WEBINAR: Statelessness and the Right to Health beyond the pandemic

Events
Online
21 April 2021 11:00 - 12:00 CEST

Join us for a webinar to launch our new research report Situation assessment of statelessness, health, and COVID-19 in Europe and accompanying policy briefing.

Stateless people have undoubtedly been among those most impacted by the COVID-19 pandemic and its fallout. And yet, their voices and experiences have largely remained invisible in global, regional, and national pandemic responses. Very little has ever been published on the nexus between statelessness and the Right to Health.

The European Network on Statelessness has been working with researchers from the Public Health Institute at Liverpool John Moores University (UK) and our members across Europe to start to address this gap, and better understand how statelessness intersects with health rights at this crucial time for global public health.

Hear from the research team and a panel of health rights and statelessness experts, as we put forward our policy recommendations to guarantee the Right to Health for stateless people in Europe and beyond.

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Speakers

Nina Murray

Nina Murray

Head of Policy & Research, European Network on Statelessness

Prof. Marie-Claire van Hout

Marie-Claire van Hout

Professor of Public Health, Liverpool John Moores University

Fernand de Varennes

Fernand de Varennes

UN Special Rapporteur on Minority Issues

Drahoslav Štefánek

Drahoslav Štefánek

Council of Europe Special Representative on Migration and Refugees

Elisabeth Waagensen

Elisabeth Waagensen

Technical Officer for Migration and Health, WHO Regional Office for Europe

Elvis Beriša

Elvis Beriša

Executive Director, Phiren Amenca ‘Walk with Us’ 

Henry Ascher

Henry Ascher

Professor of Public Health, University of Gothenburg

About the webinar

The webinar will launch our research report - ‘Situation assessment of statelessness, health, and COVID-19 in Europe’ - presenting the key findings from a regional stakeholder survey, interviews and focus groups with European health and statelessness experts, and focus groups with stateless people in five countries (Albania, Bulgaria, Estonia, France, and the Netherlands). We will also launch a policy briefing to accompany the report, setting out our key recommendations for European policymakers, international organisations, donors, and other actors working on health rights, public health policy, migrant and refugee rights, and minority rights, as well as statelessness.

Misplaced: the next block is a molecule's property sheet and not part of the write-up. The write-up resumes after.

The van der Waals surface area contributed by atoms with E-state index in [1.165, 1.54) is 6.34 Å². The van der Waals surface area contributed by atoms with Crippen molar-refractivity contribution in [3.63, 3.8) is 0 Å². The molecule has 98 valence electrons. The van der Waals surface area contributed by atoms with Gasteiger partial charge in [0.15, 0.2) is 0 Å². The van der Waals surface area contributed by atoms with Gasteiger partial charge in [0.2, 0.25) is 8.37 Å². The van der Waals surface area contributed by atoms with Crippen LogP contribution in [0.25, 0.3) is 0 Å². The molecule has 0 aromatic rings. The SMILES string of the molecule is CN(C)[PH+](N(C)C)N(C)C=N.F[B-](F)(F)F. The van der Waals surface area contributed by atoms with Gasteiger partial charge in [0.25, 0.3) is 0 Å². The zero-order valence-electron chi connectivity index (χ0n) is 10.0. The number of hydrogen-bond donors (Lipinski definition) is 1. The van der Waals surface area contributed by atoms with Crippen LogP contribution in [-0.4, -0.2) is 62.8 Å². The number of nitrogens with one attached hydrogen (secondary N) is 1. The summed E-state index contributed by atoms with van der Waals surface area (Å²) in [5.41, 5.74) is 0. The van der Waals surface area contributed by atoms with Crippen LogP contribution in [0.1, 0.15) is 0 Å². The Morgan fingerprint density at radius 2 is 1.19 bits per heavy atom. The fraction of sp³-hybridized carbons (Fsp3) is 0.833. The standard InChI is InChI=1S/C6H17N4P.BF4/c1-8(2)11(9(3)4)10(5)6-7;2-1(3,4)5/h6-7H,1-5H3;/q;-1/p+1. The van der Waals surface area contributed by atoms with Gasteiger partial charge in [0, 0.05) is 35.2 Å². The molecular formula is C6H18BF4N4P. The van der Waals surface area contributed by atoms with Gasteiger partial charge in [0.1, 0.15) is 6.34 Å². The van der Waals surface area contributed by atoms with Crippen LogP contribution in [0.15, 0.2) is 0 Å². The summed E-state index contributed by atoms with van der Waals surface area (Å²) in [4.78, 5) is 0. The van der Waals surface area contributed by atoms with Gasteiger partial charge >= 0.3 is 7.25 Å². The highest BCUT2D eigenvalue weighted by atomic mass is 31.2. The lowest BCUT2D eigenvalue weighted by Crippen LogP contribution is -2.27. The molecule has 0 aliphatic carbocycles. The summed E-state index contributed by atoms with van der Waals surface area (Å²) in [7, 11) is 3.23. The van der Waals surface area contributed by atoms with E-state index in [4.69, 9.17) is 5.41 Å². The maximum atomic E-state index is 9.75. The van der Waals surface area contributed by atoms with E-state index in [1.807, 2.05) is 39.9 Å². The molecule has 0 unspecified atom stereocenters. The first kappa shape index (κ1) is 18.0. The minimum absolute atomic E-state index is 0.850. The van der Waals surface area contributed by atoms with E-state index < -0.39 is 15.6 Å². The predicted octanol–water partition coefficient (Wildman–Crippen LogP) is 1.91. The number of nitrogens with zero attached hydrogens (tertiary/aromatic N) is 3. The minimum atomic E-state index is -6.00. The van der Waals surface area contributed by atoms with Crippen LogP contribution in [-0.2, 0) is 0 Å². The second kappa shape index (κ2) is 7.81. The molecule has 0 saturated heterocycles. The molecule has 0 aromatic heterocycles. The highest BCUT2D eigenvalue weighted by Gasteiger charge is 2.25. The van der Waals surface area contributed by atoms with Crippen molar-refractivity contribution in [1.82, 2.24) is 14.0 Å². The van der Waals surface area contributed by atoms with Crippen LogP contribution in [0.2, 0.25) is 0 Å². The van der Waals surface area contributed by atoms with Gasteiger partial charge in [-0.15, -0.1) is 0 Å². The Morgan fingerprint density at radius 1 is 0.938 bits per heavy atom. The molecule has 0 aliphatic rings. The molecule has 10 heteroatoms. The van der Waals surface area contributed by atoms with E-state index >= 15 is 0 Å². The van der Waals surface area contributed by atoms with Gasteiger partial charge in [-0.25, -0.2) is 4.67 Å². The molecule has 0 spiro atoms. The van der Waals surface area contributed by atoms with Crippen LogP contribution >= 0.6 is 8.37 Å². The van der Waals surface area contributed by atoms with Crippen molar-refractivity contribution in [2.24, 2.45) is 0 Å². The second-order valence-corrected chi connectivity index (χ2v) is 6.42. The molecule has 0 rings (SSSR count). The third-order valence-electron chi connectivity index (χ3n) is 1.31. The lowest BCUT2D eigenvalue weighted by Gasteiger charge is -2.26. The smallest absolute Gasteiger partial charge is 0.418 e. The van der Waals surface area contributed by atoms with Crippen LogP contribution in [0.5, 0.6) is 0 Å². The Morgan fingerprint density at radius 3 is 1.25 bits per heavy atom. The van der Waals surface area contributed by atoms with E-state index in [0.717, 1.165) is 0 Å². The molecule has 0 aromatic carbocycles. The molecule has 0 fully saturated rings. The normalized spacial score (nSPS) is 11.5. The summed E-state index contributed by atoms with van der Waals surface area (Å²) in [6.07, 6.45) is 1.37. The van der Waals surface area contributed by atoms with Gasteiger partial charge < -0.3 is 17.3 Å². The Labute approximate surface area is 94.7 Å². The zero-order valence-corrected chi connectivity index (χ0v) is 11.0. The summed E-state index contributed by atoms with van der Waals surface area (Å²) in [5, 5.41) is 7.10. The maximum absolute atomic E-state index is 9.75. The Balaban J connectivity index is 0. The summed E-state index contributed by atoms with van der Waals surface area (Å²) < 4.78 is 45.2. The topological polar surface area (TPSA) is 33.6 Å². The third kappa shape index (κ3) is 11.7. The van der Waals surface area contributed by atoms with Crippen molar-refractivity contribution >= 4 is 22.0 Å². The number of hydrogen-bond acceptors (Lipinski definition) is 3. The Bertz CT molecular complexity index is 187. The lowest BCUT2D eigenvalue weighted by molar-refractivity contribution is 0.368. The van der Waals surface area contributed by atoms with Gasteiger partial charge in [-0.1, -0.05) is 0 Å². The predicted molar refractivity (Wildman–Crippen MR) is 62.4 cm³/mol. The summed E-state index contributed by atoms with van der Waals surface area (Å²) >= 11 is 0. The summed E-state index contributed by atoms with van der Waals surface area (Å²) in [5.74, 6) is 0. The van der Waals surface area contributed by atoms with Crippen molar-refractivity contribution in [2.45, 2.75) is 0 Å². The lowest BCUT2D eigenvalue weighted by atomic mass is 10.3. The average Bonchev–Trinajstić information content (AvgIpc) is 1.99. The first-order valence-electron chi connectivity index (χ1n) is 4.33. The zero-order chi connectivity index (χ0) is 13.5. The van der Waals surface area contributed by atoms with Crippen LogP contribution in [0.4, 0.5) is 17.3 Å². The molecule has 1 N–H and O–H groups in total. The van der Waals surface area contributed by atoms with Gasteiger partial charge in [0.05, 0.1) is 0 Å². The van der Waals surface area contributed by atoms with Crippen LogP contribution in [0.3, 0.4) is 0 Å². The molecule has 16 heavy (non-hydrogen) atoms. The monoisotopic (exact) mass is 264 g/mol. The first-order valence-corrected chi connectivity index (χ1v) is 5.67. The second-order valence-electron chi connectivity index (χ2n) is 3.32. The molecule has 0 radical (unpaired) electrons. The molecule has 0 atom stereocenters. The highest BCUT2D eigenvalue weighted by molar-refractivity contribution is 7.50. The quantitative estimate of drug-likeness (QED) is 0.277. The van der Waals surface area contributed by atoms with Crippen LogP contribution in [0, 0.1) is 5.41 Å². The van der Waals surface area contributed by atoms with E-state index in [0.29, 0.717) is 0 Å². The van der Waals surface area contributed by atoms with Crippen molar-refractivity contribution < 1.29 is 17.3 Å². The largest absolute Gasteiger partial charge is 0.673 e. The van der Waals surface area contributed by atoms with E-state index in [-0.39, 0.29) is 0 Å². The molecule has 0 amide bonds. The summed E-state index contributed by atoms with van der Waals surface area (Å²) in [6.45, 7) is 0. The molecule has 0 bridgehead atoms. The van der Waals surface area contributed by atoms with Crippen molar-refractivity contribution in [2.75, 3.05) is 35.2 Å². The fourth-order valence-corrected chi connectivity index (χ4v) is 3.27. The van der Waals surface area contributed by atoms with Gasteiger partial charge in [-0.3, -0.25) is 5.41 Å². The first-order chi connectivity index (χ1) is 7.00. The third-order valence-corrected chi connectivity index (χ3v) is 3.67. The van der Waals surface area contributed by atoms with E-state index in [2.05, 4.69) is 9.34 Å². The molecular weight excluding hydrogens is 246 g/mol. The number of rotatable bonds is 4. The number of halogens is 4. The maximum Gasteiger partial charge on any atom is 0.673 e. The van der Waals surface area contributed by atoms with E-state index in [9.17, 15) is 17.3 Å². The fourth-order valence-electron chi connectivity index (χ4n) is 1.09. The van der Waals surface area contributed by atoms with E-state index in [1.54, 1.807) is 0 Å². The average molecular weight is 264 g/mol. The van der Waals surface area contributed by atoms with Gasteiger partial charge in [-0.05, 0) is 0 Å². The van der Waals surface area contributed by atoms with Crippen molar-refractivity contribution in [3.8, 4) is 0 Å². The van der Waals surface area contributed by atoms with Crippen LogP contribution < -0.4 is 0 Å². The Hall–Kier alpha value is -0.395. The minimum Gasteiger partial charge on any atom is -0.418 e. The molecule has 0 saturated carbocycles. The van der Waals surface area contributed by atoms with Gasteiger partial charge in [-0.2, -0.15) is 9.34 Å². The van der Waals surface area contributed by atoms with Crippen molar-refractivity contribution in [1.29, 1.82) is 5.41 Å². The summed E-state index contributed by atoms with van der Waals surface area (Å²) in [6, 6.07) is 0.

After the presentation of the research and recommendations, a panel of invited experts will then offer their reflections on what the trends identified mean for those working on global health and public health policy, and how we can better work together to ensure stateless people are not left behind in our complex and challenging times.

About the issue

A stateless person is someone who has no nationality, someone who is not recognised as a national by any State. Statelessness affects over half a million people in Europe – both people on the move and those who have lived in the same place for generations – denying many their fundamental rights, including the Right to Health. The causes of statelessness worldwide include State succession, gaps in nationality laws, discrimination, displacement, and nationality stripping.

Despite the extent of the problem, statelessness and stateless people are often invisible in public policy responses as data on the size and demographics of stateless populations around the world is severely lacking. Moreover, many States lack robust mechanisms to identify and determine who is stateless on their territory, often leaving stateless people without any route to a residence permit, or to prove or acquire a nationality. Our research reveals how COVID-19 has amplified pre-existing barriers to accessing healthcare and information, and exacerbated discrimination, social exclusion, and deprivation experienced by many stateless people in Europe. Social, structural, and environmental determinants of health have worsened, as many stateless people have lost their already fragile sources of income and have been unable to access State aid and healthcare.

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Funded by: In partnership with:
Liverpool John Moores University

 

 

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